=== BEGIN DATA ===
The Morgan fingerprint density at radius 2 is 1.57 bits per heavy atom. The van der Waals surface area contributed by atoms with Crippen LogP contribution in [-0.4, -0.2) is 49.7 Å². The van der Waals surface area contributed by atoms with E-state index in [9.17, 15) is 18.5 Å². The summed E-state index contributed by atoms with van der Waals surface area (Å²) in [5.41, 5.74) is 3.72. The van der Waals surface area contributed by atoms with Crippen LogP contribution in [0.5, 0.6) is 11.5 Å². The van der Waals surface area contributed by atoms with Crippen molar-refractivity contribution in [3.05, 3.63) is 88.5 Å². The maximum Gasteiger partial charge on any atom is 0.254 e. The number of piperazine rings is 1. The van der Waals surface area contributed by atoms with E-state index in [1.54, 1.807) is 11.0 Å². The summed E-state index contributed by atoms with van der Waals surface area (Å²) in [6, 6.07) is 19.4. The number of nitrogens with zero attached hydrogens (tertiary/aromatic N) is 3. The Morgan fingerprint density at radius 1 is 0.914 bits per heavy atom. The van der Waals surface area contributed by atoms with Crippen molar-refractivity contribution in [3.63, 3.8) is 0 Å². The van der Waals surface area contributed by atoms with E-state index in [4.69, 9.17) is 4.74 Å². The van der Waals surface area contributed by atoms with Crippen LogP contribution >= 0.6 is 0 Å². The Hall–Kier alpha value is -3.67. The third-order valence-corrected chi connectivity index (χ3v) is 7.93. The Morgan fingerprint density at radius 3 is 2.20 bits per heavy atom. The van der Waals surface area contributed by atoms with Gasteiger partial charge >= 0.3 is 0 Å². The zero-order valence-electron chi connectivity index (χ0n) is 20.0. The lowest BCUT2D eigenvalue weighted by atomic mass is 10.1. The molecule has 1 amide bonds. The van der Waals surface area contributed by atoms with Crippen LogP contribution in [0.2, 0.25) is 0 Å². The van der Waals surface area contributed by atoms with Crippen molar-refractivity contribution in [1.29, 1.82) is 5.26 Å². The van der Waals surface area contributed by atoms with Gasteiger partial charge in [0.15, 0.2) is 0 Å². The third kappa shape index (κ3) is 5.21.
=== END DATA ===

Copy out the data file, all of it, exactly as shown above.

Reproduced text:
The Morgan fingerprint density at radius 2 is 1.57 bits per heavy atom. The van der Waals surface area contributed by atoms with Crippen LogP contribution in [-0.4, -0.2) is 49.7 Å². The van der Waals surface area contributed by atoms with E-state index in [9.17, 15) is 18.5 Å². The summed E-state index contributed by atoms with van der Waals surface area (Å²) in [5.41, 5.74) is 3.72. The van der Waals surface area contributed by atoms with Crippen LogP contribution in [0.5, 0.6) is 11.5 Å². The van der Waals surface area contributed by atoms with Crippen molar-refractivity contribution in [3.05, 3.63) is 88.5 Å². The maximum Gasteiger partial charge on any atom is 0.254 e. The number of piperazine rings is 1. The van der Waals surface area contributed by atoms with E-state index in [1.54, 1.807) is 11.0 Å². The summed E-state index contributed by atoms with van der Waals surface area (Å²) in [6, 6.07) is 19.4. The number of nitrogens with zero attached hydrogens (tertiary/aromatic N) is 3. The Morgan fingerprint density at radius 1 is 0.914 bits per heavy atom. The van der Waals surface area contributed by atoms with Crippen molar-refractivity contribution in [3.63, 3.8) is 0 Å². The van der Waals surface area contributed by atoms with E-state index in [4.69, 9.17) is 4.74 Å². The van der Waals surface area contributed by atoms with Crippen LogP contribution >= 0.6 is 0 Å². The Hall–Kier alpha value is -3.67. The third-order valence-corrected chi connectivity index (χ3v) is 7.93. The Morgan fingerprint density at radius 3 is 2.20 bits per heavy atom. The van der Waals surface area contributed by atoms with Gasteiger partial charge >= 0.3 is 0 Å². The zero-order valence-electron chi connectivity index (χ0n) is 20.0. The lowest BCUT2D eigenvalue weighted by atomic mass is 10.1. The molecule has 1 amide bonds. The van der Waals surface area contributed by atoms with Crippen LogP contribution in [0.2, 0.25) is 0 Å². The van der Waals surface area contributed by atoms with Crippen molar-refractivity contribution in [1.29, 1.82) is 5.26 Å². The van der Waals surface area contributed by atoms with Gasteiger partial charge in [0.15, 0.2) is 0 Å². The third kappa shape index (κ3) is 5.21.